Norgren, Inc. v. Int'l Trade Comm'n

Justia.com Opinion Summary: The 392 patent discloses a β€œfour-sided, generally rectangular clamp” for connecting fluid flow elements, especially those used in compressed air systemsβ€”filters, regulators, and lubricators. The only independent claim is for a four-sided, generally rectangular clamp having a hinged side that can be opened to receive flanges of the elements and closed to hold the flanges. Norgren complained to the International Trade Commission that importation or sale of SMC devices alleged to infringe the patent violated the Tariff Act, 19 U.S.C. 1337. The ALJ found no violation, construing the claim to require four projecting rims on the flange of the element whereas SMC flanges have two rims and found the claims nonobvious. The Federal Circuit reversed because the generally rectangular ported flange of the asserted claims was not limited to a flange having four projecting rims. On remand, the ALJ found the asserted claims not invalid under 35 U.S.C. 103. The Commission reversed, finding the asserted claims obvious, and, thus, no section 337 violation. A prior art SMC clamp is four-sided and generally rectangular; addition of a hinge to that connector would have been obvious to a person having ordinary skill. The Federal Circuit affirmed.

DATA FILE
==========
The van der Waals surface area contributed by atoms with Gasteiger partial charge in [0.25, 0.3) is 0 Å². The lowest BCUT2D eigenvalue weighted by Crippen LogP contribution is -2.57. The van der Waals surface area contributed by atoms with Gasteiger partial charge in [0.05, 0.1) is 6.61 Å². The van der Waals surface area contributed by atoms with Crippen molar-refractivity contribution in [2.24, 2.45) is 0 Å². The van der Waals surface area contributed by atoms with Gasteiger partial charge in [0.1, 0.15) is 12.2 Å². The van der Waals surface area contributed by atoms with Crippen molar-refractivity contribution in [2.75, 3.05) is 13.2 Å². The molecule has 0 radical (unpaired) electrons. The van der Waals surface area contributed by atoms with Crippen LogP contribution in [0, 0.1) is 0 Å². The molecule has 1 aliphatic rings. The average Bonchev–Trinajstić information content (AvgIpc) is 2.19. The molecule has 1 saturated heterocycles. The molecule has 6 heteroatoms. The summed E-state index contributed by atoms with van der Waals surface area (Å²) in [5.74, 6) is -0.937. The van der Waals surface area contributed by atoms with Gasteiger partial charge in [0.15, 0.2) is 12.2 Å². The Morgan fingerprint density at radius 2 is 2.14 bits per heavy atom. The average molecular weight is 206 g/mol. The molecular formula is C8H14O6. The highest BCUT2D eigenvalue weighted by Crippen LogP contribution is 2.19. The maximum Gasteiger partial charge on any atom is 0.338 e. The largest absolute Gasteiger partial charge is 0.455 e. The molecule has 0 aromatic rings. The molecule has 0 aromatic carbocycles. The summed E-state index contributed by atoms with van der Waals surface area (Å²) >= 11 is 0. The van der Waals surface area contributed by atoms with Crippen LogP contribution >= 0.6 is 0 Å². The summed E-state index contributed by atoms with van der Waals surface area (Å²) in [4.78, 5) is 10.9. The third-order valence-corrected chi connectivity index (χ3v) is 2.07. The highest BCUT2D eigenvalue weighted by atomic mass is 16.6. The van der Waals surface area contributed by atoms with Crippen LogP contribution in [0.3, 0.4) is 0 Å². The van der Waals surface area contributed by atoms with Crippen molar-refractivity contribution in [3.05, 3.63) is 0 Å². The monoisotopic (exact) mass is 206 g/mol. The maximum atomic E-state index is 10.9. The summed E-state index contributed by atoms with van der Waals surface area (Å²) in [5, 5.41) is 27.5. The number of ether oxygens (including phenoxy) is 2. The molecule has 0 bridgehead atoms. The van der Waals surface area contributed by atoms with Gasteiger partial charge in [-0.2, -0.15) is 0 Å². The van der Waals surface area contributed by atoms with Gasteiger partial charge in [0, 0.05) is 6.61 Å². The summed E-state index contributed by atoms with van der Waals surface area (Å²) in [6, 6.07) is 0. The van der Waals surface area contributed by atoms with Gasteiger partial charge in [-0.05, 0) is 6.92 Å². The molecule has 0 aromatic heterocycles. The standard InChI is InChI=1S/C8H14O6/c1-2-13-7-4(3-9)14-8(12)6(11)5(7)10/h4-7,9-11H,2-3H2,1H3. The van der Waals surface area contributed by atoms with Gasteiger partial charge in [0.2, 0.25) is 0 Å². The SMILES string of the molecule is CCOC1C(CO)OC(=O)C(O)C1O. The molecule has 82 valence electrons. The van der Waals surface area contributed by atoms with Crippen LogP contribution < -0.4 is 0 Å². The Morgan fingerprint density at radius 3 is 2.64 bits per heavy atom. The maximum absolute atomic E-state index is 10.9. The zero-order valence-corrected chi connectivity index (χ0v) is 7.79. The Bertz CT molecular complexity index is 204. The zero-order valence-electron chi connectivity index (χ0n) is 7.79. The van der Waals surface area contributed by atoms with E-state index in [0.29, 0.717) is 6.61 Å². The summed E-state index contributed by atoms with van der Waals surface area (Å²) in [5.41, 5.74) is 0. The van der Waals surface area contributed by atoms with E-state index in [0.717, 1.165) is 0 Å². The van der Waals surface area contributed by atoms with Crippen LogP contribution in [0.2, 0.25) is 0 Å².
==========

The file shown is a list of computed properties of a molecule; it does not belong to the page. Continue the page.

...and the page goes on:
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United States Court of Appeals for the Federal Circuit __________________________ NORGREN INC., Appellant, v. INTERNATIONAL TRADE COMMISSION, Appellee, AND SMC CORPORATION AND SMC CORPORATION OF AMERICA, Intervenors. __________________________ 2011-1349 __________________________ On appeal from the United States International Trade Commission in Investigation No. 337-TA-587. __________________________ Decided: November 14, 2012 __________________________ CARL F. MANTHEI, The Ollila Law Group LLC, of Lafayette, Colorado, argued for appellant. With him on the brief was CURTIS J. OLLILA. 2 NORGREN v. ITC MARK B. REES, Attorney, Office of the General Counsel, United States International Trade Commission, of Washington, DC. With him on the brief were JAMES M. LYONS, General Counsel, and ANDREA C. CASSON, Assistant General Counsel for Litigation. ARTHUR I. NEUSTADT, Oblon, Spivak, McClelland, Maier & Neustadt, L.L.P., of Alexandria, Virginia, argued for intervenors. With him on the brief were THOMAS J. FISHER, BARRY J. HERMAN and ERIC W. SCHWEIBENZ. __________________________ Before LOURIE, LINN, and MOORE, Circuit Judges. Opinion for the court filed by Circuit Judge LINN. Dissenting opinion filed by Circuit Judge MOORE. LINN, Circuit Judge. Norgren, Inc. (“Norgren”) appeals from the International Trade Commission’s (“Commission”) determination of no violation of section 337 of the Tariff Act of 1930 (19 U.S.C. § 1337) (“section 337”) by the importation or sale by SMC Corporation and SMC Corporation of America (collectively “SMC”) of devices alleged to infringe Norgren’s U.S. Patent No. 5,372,392 (“’392 Patent”) based on the Commission’s conclusion that claims 1-5, 7, and 9 are invalid as obvious. Certain Connecting Devices (“Quick Clamps”) for Use with Modular Compressed Air Conditioning Units, Including Filters, Regulators, and Lubricators (“FRL’s”) That Are Part of Larger Pneumatic Sys. and the FRL Units They Connect, Inv. No. 337-TA-587, slip op. at 1-3, 42 (U.S. Int’l Trade Comm’n June 3, 2011) (Commission Opinion) (“Commission Op.”). Because the decision of the Commission is supported by substantial evidence and is not arbitrary, capricious, or legally erroneous, this court affirms. NORGREN v. ITC 3 I. BACKGROUND A. The ’392 Patent The ’392 Patent discloses a “four-sided, generally rectangular clamp” for connecting two fluid flow elements, especially the fluid flow elements used in compressed air systems—filters, regulators, and lubricators. ’392 Patent col. 1 ll. 6-10, 39-54. According to the ’392 Patent, previous “connecting means” were “relatively expensive to produce and/or have consisted of loose parts that have to be assembled by the user, some of which are susceptible to being lost.” Id. col. 1 ll. 26-31. The objective of the invention in the ’392 Patent was to “provide a simple, relatively inexpensive, preferably unitary connecting means . . . which permits ready disconnection of the elements when desired.” Id. col. 1 ll. 32-36. The only independent claim of the ’392 Patent—claim 1—claims a four-sided, generally rectangular clamp structure having a hinged side that can be opened to receive the flanges of the fluid flow elements and closed to hold the flanges: 1. Connecting structure for contiguously connecting together a pair of fluid-flow elements, each fluid flow element including a generally rectangular ported flange so as to define a pair of ported flanges associated with the fluid-flow elements, said connecting structure comprising: a four-sided, generally rectangular clamp adapted, in its operative clamping position, to engage, in parallel relationship with one another, the pair of ported flanges, one of said sides of the clamp being pivotally mounted so that said one side can be pivoted out of said operative clamping position in order to permit reception of said flanges into the clamp and then pivoted back into said operative clamping position, 4 NORGREN v. ITC sealing means for establishing fluid-tight communication between the respective ports formed in said flanges, and locking means for releasably locking said one side in said operative clamping position, in which position the clamp urges the flanges towards one another thereby establishing together with said sealing means, said fluid-tight communication between said ports. Id. col. 4 ll. 44-66 (emphasis added). B. Previous Proceedings Norgren filed a complaint with the Commission asserting that the importation or sale of SMC devices alleged to infringe the ’392 Patent violates section 337. The administrative law judge (“ALJ”) found no section 337 violation because he construed the claims to require four projecting rims on the flange of the fluid flow element whereas the SMC flanges have only two such rims. The ALJ also found the claims of the ’392 Patent to be nonobvious. On appeal, this court reversed the noninfringement determination because “the ‘generally rectangular ported flange’ of the asserted claims of the ’392 patent is not limited to a flange having four projecting rims.” Norgren Inc. v. Int’l Trade Comm’n, 336 F. App’x 991, 995-96 (Fed. Cir. 2009) (nonprecedential) (“Norgren I”). This court also vacated the ALJ’s determination of nonobviousness and remanded for the ALJ to consider obviousness under the new claim construction. Id. at 996. On remand, the ALJ, focusing on the obviousness of the clamp itself, found the asserted claims of the ’392 Patent not invalid under 35 U.S.C. § 103. The Commission reversed the decision of the ALJ, finding that the asserted claims of the ’392 Patent were obvious, and thus NORGREN v. ITC 5 finding no section 337 violation. The Commission found that a prior art SMC clamp (“old-style SMC connector”) is both four-sided and generally rectangular, that the addition of a hinge to the old-style SMC connector would have been obvious to a person having ordinary skill in the art, and that the evidence failed to show secondary considerations to support a finding of nonobviousness. The Commission also found that the limitations of the dependent claims did not render them nonobvious. Norgren appealed. We have jurisdiction under 28 U.S.C. § 1295(a)(6). II. DISCUSSION A. Standard of Review The Commission’s interpretation of the patent statute is reviewed de novo and factual findings are reviewed for substantial evidence. Corning Glass Works v. U.S. Int’l Trade Comm’n, 799 F.2d 1559, 1565 & n.5 (Fed. Cir. 1986) (citing 5 U.S.C. § 706). Substantial evidence is “such relevant evidence as a reasonable mind might accept as adequate to support a conclusion.” Universal Camera Corp. v. NLRB, 340 U.S. 474, 477 (1951) (quoting Consol. Edison Co. v. NLRB, 305 U.S. 197, 229 (1938)) (internal quotation marks omitted). Substantial evidence must be sufficient “to justify, if the trial were to a jury, a refusal to direct a verdict when the conclusion sought to be drawn from it is one of fact for the jury.” Id. (quoting NLRB v. Columbian Enameling & Stamping Co., 306 U.S. 292, 300 (1939)) (internal quotation marks omitted). Moreover, “the possibility of drawing two inconsistent conclusions from the evidence does not prevent an administrative agency’s finding from being supported by substantial evidence.” Consolo v. Fed. Mar. Comm’n, 383 U.S. 607, 620 (1966). 6 NORGREN v. ITC B. Parties’ Arguments Norgren argues that there was insufficient evidence that the old-style SMC connector is four-sided and generally rectangular and that it would not have been obvious to one of ordinary skill in the art to solve the problems of loose parts and ease of replacement by adding a hinge to a four-sided, generally rectangular clamp. In particular, Norgren argues that the expert witness for SMC, David Trumper (“Trumper”), was over-qualified and not familiar with the relevant industry at the time of the invention claimed in the ’392 Patent; that there was insufficient evidence that one of ordinary skill in the art would reasonably expect the addition of a hinge to be successful; that the prior art teaches away from the claimed invention; and that there was no evidence of a teaching, suggestion, or motivation to adopt the solution claimed in the ’392 Patent. Additionally, Norgren argues that secondary considerations support a finding of nonobviousness. Finally, Norgren argues that the Commission’s finding of obviousness was arbitrary and capricious because it contradicted the earlier finding of nonobviousness and that the Commission was required to uphold the ALJ’s findings of fact unless they were clearly erroneous. Norgren did not argue on appeal that the limitations of the dependent claims would preserve their validity if independent claim 1 is obvious. The Commission responds that the clamp claimed in the ’392 Patent would have been obvious to one of ordinary skill in the art at the time of the invention. The Commission argues that the old-style SMC connector is four-sided and generally rectangular and that the addition of the hinge was an obvious solution to the problems of loose parts and ease of use based on both the prior art and the common sense of a person having ordinary skill in the art. In support of these findings, the Commission argues that Trumper was a qualified expert witness and NORGREN v. ITC 7 that a person of ordinary skill in the art would have had a reasonable expectation of success in combining the hinge with the old-style SMC connector. The Commission also argues that it reasonably found the evidence of secondary considerations to be insufficient to support a finding of nonobviousness. Finally, the Commission argues that its decision was not arbitrary and capricious and that it reviews a decision of an ALJ de novo. SMC makes similar arguments. C. Applicable Law An invention may not be patented if it would have been obvious at the time of the invention to a person having ordinary skill in the art. 35 U.S.C. § 103(a). Obviousness is a question of law. KSR Int’l Co. v. Teleflex Inc., 550 U.S. 398, 427 (2007); Graham v. John Deere Co., 383 U.S. 1, 17 (1966). However, several factual inquiries underlie the determination of obviousness: the scope and content of the prior art, the differences between the claims and the prior art, the level of ordinary skill in the art, and secondary considerations. Graham, 383 U.S. at 17-18. The burden is on the challenger of the patent to prove by clear and convincing evidence that the patent claims are invalid. Microsoft Corp. v. i4i Ltd. P’ship, 131 S. Ct. 2238, 2242 (2011). “The combination of familiar elements according to known methods is likely to be obvious when it does no more than yield predictable results.” KSR, 550 U.S. at 416. A flexible teaching, suggestion, or motivation test can be useful to prevent hindsight when determining whether a combination of elements known in the art would have been obvious. See Ortho-McNeil Pharm., Inc. v. Mylan Labs., Inc., 520 F.3d 1358, 1364-65 (Fed. Cir. 2008); In re Translogic Tech., Inc., 504 F.3d 1249, 1260 (Fed. Cir. 2007). However, the Supreme Court held that “[t]he obviousness analysis cannot be confined” to a 8 NORGREN v. ITC rigid application of the teaching, suggestion, or motivation test. KSR, 550 U.S. at 419. The common sense and ordinary creativity of a person having ordinary skill in the art are also part of the analysis. Id. at 420-21. Moreover, “[o]ne of the ways in which a patent’s subject matter can be proved obvious is by noting that there existed at the time of invention a known problem for which there was an obvious solution encompassed by the patent’s claims.” Id. at 419-20. “[A]ny need or problem known in the field of endeavor at the time of invention and addressed by the patent can provide a reason for combining the elements in the manner claimed.” Id. at 420. This includes, but is not limited to, the problem motivating the patentee. See id. (“The first error of the Court of Appeals in this case was to foreclose this reasoning by holding that courts and patent examiners should look only to the problem the patentee was trying to solve. The Court of Appeals failed to recognize that the problem motivating the patentee may be only one of many addressed by the patent’s subject matter.” (citation omitted)). When there is a design need or market pressure to solve a problem and there are a finite number of identified, predictable solutions, a person of ordinary skill has good reason to pursue the known options within his or her technical grasp. If this leads to the anticipated success, it is likely the product not of innovation but of ordinary skill and common sense. Id. at 421. D. Four-Sided, Generally Rectangular Clamp In Norgren I, this court found that “[t]he ‘generally rectangular’ language pertains to the overall shape of the flange.” 336 F. App’x at 995. While Norgren I specifically addressed the claim language related to the flange, this NORGREN v. ITC 9 court recognizes—consistent with our claim construction in Norgren I—that the clamp as a whole, and not merely portions of it, must be four-sided and generally rectangular. The dispute centers not on the construction of the claims but on the factual question of whether the old-style SMC connector (shown in the figure below, adapted from the Intervenors’ Brief at page 13) is four-sided and generally rectangular. A D B C As a preliminary matter, Norgren questions whether SMC and the Commission Investigative Staff proved that the old-style SMC connector existed prior to 1993—when the application for the ’392 Patent was filed. This argument is easily dismissed. First, Norgren made no objection to that exhibit when SMC offered it as representative of a prior art connector. Commission Op. at 8; see Hr’g Tr. 438-39, Nov. 27, 2007 (“RPX-002, move that for admis- 10 NORGREN v. ITC sion. And this is a ’84 SMC connector.”). Moreover, the record contains the testimony of Timothy Kuchta that “he recognized RPX-002 as an SMC old-style connector.” Certain Connecting Devices (“Quick Clamps”) for Use with Modular Compressed Air Conditioning Units, Including Filters, Regulators, and Lubricators (“FRL’s”) That Are Part of Larger Pneumatic Sys. and the FRL Units They Connect, Inv. No. 337-TA-587, slip op. at 13 (U.S. Int’l Trade Comm’n Aug. 5, 2010) (Final Initial Determination); see Hr’g Tr. 512, Nov. 27, 2007. Thus, substantial evidence supports the finding that the old-style SMC connector was in existence prior to 1993. The Commission’s finding that the old-style SMC connector is both four-sided and generally rectangular is also supported by substantial evidence. First, Norgren’s expert, James Wiskamp (“Wiskamp”), in the first Commission proceeding admitted in a deposition that the only difference between the invention claimed in the ’392 Patent and the old-style SMC connector was the hinge. While Wiskamp later described the shape of the old-style SMC connector differently, the ALJ in the initial proceeding considered Wiskamp’s attempt to distance himself from his deposition statement not credible, and the Commission on remand found no reason to depart from that finding. The Commission had an adequate basis on which to make such a finding. Second, the Commission properly relied on Trumper’s testimony that the four sides of the old-style SMC connector are those required for its function and that the shape formed by those sides is generally rectangular. This court rejects Norgren’s argument that Trumper was not an appropriate expert because he was not familiar with the relevant industry and was overly-qualified. The person of ordinary skill in the art was determined to be “someone who would have had several years of industry experience working with [Filters, Regulators, and Lubricators] and NORGREN v. ITC 11 connectors or would have had an engineering degree with two years of industry experience.” Commission Op. at 26 (internal quotation marks omitted). Trumper was a professor of mechanical engineering at MIT and had experience with pneumatic systems and mechanical connections. Because the person having ordinary skill in the art is a “theoretical construct” and is “not descriptive of some particular individual,” “a person of exceptional skill in the art” should not be disqualified because he or she is “not ordinary enough.” See Endress + Hauser, Inc. v. Hawk Measurement Sys. Pty. Ltd., 122 F.3d 1040, 1042 (Fed. Cir. 1997) (emphasis in original). Additionally, Trumper was accepted as an expert in the first proceeding before the ALJ without objection. Thus, the Commission was within its discretion to allow Trumper to testify as an expert and to credit his testimony. See id. Third, the Commission based its conclusion on an examination of the physical exhibit of the old-style SMC connector. The four outer “sides” of the old-style SMC connector are labeled A-D in the above figure. And the Commission found those four sides to be essential in performing the clamping function of the old-style SMC connector in the same manner as the new-style SMC connector previously found to infringe. Moreover, these four sides are a substantial part of the outer portion of the old-style SMC clamp, and hence are decisive when defining its shape. The Commission concluded that the old-style SMC connector was not only generally rectangular but also four-sided within the meaning of the claim term. It reached that conclusion based on Trumper’s testimony and its examination of the old-style SMC connector that was placed in evidence. From that record, the Commission found that four sides of the old-style SMC connector were essential to its functionality as a connector, notwithstanding the existence of other indents, cutouts, protru- 12 NORGREN v. ITC sions and other non-functional structural elements and met the “four-sided” limitation of the claim. The dissent takes a highly restrictive view of the Commission’s ruling and disregards the functioning of the device in counting all surface elements as “sides.” But there is nothing in the record to compel that approach or, more significantly, to conclude that substantial evidence does not support the Commission’s determination. In Norgren I, it was undisputed that the flanges were “generally rectangular” despite the fact that sloped sides replaced corners of the rectangle. See 336 F. App’x at 995-96. The Commission recognized that the old-style SMC connector was characterized by the same type of deviation from a “precise rectangle,” i.e., missing corners, as the flanges in Norgren I. Commission Op. at 20. Whether the inside, the outside, or the entire thickness of sides A through D in the above figure is considered, the shape of the clamp is a rectangle, absent the corners. The absence of the corners is part of the shape of the old-style SMC connector as a whole, but it does not detract from its generally rectangular configuration. Similarly, the thickness or protrusion of the sides does not detract from its generally rectangular shape. While a triangular clamp, a circular clamp, or even a clamp with four sides arranged as a trapezoid would not qualify as “generally rectangular,” the old-style SMC connector does. The responsibility of this court is not to re-weigh de novo the evidence on close factual questions; it is to review the decision of the Commission for substantial evidence. This court concludes that the Commission’s findings are supported by substantial evidence because “a reasonable mind might accept” that the old-style SMC connector is four-sided and generally rectangular. Universal Camera, 340 U.S. at 477 (quoting Consol. Edison, 305 U.S. at 229) (internal quotation marks omitted). This NORGREN v. ITC 13 court finds no basis to disturb the decision of the Commission. E. The Hinge The Commission properly found that the only difference between the claimed invention and the prior art was the “pivotally mounted” (hinged) side. The parties dispute whether it would have been obvious to a person having ordinary skill in the art at the time of the invention to modify the old-style SMC connector with a hinged side. The Commission found that one of ordinary skill would have been motivated to modify the prior art to achieve the patented invention “to avoid loose parts and for ease of use,” citing expert testimony and the problems with the prior art described in the ’392 Patent. Commission Op. at 26-27. The Commission also found that the solution of adding a hinge to the old-style SMC connector was obvious. First, the Commission found that the prior art U.S. Patent No. 4,915,418 (“Palatchy Patent”) taught that adding a hinge to a pipe coupling eliminated loose parts and made the connector easier to use. Commission Op. at 28; see also Palatchy Patent col. 1 ll. 33-54 (describing the claimed pipe coupling with “hingedly connected” segments that allow the coupling to be “more easily positioned and held in place by the plumber” by allowing the positioning of one segment while “permitting the remaining segments to freely dangle beneath the positioned segment ready for application”). The invention of the ’392 Patent solved similar problems in a similar way. This art is relevant to the invention in the ’392 Patent because the ’392 Patent is also directed to water pipes and cites the Palatchy Patent. ’392 Patent, at [56], col. 4 ll. 34-38. While Norgren argues that Palatchy and the oldstyle SMC connector teach away from the clamp claimed in the ’392 Patent, nothing indicates that they “criticize, 14 NORGREN v. ITC discredit, or otherwise discourage investigation into the invention claimed” as required for teaching away. DePuy Spine, Inc. v. Medtronic Sofamor Danek, Inc., 567 F.3d 1314, 1327 (Fed. Cir. 2009) (internal quotation marks omitted). Second, the Commission found that the addition of the hinge was a common sense solution. Hinges are a common mechanical component that would have been known to those of ordinary skill in the art to solve a loose parts problem. Commission Op. at 29-30 & n.18 (citing Adams v. Bellaire Stamping Co., 141 U.S. 539 (1891)). Even Norgren’s expert in the remand proceedings, John Wolfe (“Wolfe”), indicated that a hinge was a common component that one of ordinary skill at the time of the invention would have understood to solve the loose parts problem. Wolfe also testified that there were a finite number of solutions to the loose parts problem. While Norgren argues that the evidence did not show that one of ordinary skill in the art would have expected the addition of the hinge to succeed, the Commission’s conclusion that it did is supported by substantial evidence. Trumper testified that the addition of the hinge did not affect the clamping function. Similarly, Wolfe suggested that the addition of the hinge would not require testing. Also, the Commission correctly rejected Norgren’s argument that the addition of a hinge was nonobvious because Wolfe had not considered it. The correct analysis is whether it would have been obvious to the hypothetical person of ordinary skill in the art, not whether it was obvious to Wolfe personally. See Amazon.com, Inc. v. Barnesandnoble.com, Inc., 239 F.3d 1343, 1364 (Fed. Cir. 2001). Norgren cites Innogenetics, N.V. v. Abbott Laboratories, 512 F.3d 1363 (Fed. Cir. 2008), to support its argument that there was insufficient evidence of a motivation to combine the elements and argues specifically that the problem listed in the patent was insufficient motivation. NORGREN v. ITC 15 However, KSR expressly stated that “[o]ne of the ways in which a patent’s subject matter can be proved obvious is by noting that there existed at the time of invention a known problem for which there was an obvious solution encompassed by the patent’s claims.” 550 U.S. at 419-20. In this case, the Commission properly found the claims obvious based on evidence of known problems and an obvious solution. Nothing presented by Norgren relating to secondary considerations undercuts this conclusion. Contrary to Norgren’s arguments, the evidence presented on secondary considerations does not merit a finding of nonobviousness. The Commission agreed with the ALJ that Wiskamp’s testimony on surprise and skepticism following the release of Norgren’s clamp was lacking in detail and lacking support in the record. The Commission also found the evidence insufficient to show long-felt need, and the testimony Norgren cites does not necessitate the opposite conclusion. While Norgren argued that the expert testimony indicating ways to modify the prior art showed failure by others, the Commission found that the testimony did not show that others tried and failed and that Wolfe conceded that the clamp claimed in the ’392 Patent could have been made at the time of the invention. The Commission found that Norgren failed to establish commercial success and failed to show a nexus between any success and the features claimed in the ’392 Patent. See Wm. Wrigley Jr. Co. v. Cadbury Adams USA LLC, 683 F.3d 1356, 1363 (Fed. Cir. 2012). Finally, the Commission rejected Norgren’s assertion of copying because the clamp accused of being a copy was excluded from the remand proceeding because Norgren failed to provide a foundation. The Commission’s determination of obviousness, including its assessment of secondary considerations, is supported by substantial evidence and is consistent with the law. The invention in the ’392 Patent 16 NORGREN v. ITC was a combination of known elements with no more than expected results. See KSR, 550 U.S. at 416-17. F. The Commission’s Decision Contrary to Norgren’s argument that the Commission must uphold the decision of the ALJ unless it is clearly erroneous, the Commission “reviews all of the ALJ’s findings de novo.” Deere & Co. v. Int’l Trade Comm’n, 605 F.3d 1350, 1358 (Fed. Cir. 2010). Similarly, the Commission’s present finding of obviousness is not arbitrary and capricious simply because the Commission found the claims nonobvious before the remand. This court vacated the Commission’s obviousness determination in Norgren I, allowing the Commission to revisit obviousness. 336 F. App’x at 996. Moreover, the Commission considered new evidence on obviousness following the remand. The Commission’s conclusion was not arbitrary or capricious. III. CONCLUSION For the foregoing reasons, the judgment of the Commission is affirmed. AFFIRMED United States Court of Appeals for the Federal Circuit __________________________ NORGREN INC., Appellant, v. INTERNATIONAL TRADE COMMISSION, Appellee, AND SMC CORPORATION AND SMC CORPORATION OF AMERICA, Intervenors. __________________________ 2011-1349 __________________________ On appeal from the United States International Trade Commission in Investigation No. 337-TA-587. __________________________ MOORE, Circuit Judge, dissenting. The majority in this case affirms the holding by the International Trade Commission (Commission) that claims 1-5, 7, and 9 of U.S. Patent No. 5,372,392 (’392 patent) would have been obvious over the SMC prior-art clamp. I dissent because I conclude that the claims would not have been obvious to one of skill in the art in light of the SMC prior-art clamp. In particular, I cannot agree that the SMC prior-art clamp is “a four-sided, generally rectangular clamp.” The Final Initial Determination by NORGREN v. ITC 2 the Administrative Law Judge in this case held that “An examination of [the SMC prior-art clamp] shows that the connector is not generally rectangular, and is not even four sided.” J.A. 321. I agree completely with the determinations by this ALJ and find that the Commission’s findings to the contrary are not supported by substantial evidence. Claim 1, the only independent claim of the ’392 patent, recites “a generally rectangular ported flange” and “a four-sided, generally rectangular clamp adapted, in its operative clamping position, to engage, in parallel relationship with one another, [a] pair of ported flanges . . . .” ’392 patent claim 1 (emphasis added). In the prior appeal we held that SMC’s ported flange was generally rectangular despite having sloped corners. The picture below depicts the SMC ported flange that we held was generally rectangular: Intervenors’ Br. 13. 3 NORGREN v. ITC The claim language at issue on remand was not “generally rectangular ported flange”; it was “a four-sided, generally rectangular clamp.” The ALJ was correct that the focus must be on “the precise claim language”, J.A. 320, namely “a four-sided, generally rectangular clamp.” It is clear from figure 1 of the patent what a four-sided generally rectangular clamp is: ’392 patent fig.1 (red lines added). As illustrated in the patent, the clamp is generally rectangular and has four sides. The sides labeled 1a, 1b, and 1c define three sides of the clamp. The side labeled 3 is the fourth side of the clamp and, when the side is pivoted into operative clamping position, the clamp is generally rectangular. The same is true of the commercial embodiment of the ’392 patent, the Excelon Quikclamp®: NORGREN v. ITC 4 See, e.g., Norgren Excelon Quikclamp, http://store.norgren.com/us/en/list/airline-preparationfrl/accessories/frl-connectors/ (red lines added). We must look to the precise claim language and be ever vigilant not to strip away patent rights by eliminating claim limitations. This claim requires the clamp to be both “generally rectangular” and “four-sided” in structure. Hence, while something with six sides (like the SMC ported flange pictured above) might be generally rectangular, that does not mean it is “four-sided.” The claim does not require that the flange be four-sided, but it does require that the clamp be “four-sided.” The claim also recites the functional limitation that the clamp must be “adapted, in its operative clamping position, to engage . . . the pair of ported flanges.” Hence the claims require that the clamp is: (1) foursided; (2) generally rectangular; and (3) adapted in its operative position to engage the flanges. These are three distinct requirements, three distinct claim limitations. The ALJ clearly understood this. The majority, however, improperly combines the structural and functional claim limitations to conclude that only the operative portion of the clamp must be four-sided and generally rectangular. 5 NORGREN v. ITC This interpretation conflicts with the plain language of the claim, which requires that the clamp as a whole be “four-sided.” The majority recognizes this requirement: “this court recognizes—consistent with our claim construction in Norgren I—that the clamp as a whole, and not merely portions of it, must be four-sided and generally rectangular.” Maj. Op. at 8-9. In application, however, the majority does the opposite. It holds: “the four sides of the old-style SMC connector are those required for its function and that the shape formed by those sides is generally rectangular.” Maj. Op. at 10 (emphasis added); see also Maj. Op. at 11 (“The four outer ‘sides’ of the oldstyle SMC connector are labeled A-D . . . .” (emphasis added)). The plain language and our prior case are clear – the whole clamp must be four-sided and generally rectangular, not just a portion of the clamp. It is not fair for the majority to cherry-pick four sides on a sixteensided clamp and then call it a four-sided clamp: how can this be clear and convincing evidence of invalidity? As seen in the photo below (adapted from Intervenors’ Br. 13), the SMC prior-art clamp has sixteen sides: 1 3 2 4 5 6 8 16 15 7 14 13 12 10 11 9 NORGREN v. ITC 6 The ALJ found that “An examination of RPX-002 shows that the connector is not generally rectangular, and is not even four-sided.” J.A. 321. The Commission rejected the ALJ’s findings, instead concluding that the SMC prior art clamp was “generally rectangular.” Though it is certainly true that the claims do not require a perfect rectangle, I do not agree with the Commission that the SMC prior art clamp is generally rectangular. However, given that I review the Commission fact findings for substantial evidence, if the claim limitation was only a generally rectangular clamp, I would not reverse on this point. But the claim limitation is NOT “a generally rectangular clamp.” It is a “four-sided, generally rectangular clamp.” I cannot agree that a sixteen-sided clamp is four-sided. It defies logic. And the fact that an expert testifies that a sixteen-sided clamp is four-sided doesn’t make it so. I refuse to strip a patentee of his patent rights based on such testimony. The “four-sided, generally rectangular clamp” limitation is different from both the “generally rectangular flange” limitation and the “adapted, in its operative clamping position” limitation. We should not treat the four-sided limitation as superfluous or read it out of the claim. Because the Commission’s fact finding that the SMC prior art clamp meets the four-sided limitation is not supported by substantial evidence, I would reverse the determination of obviousness.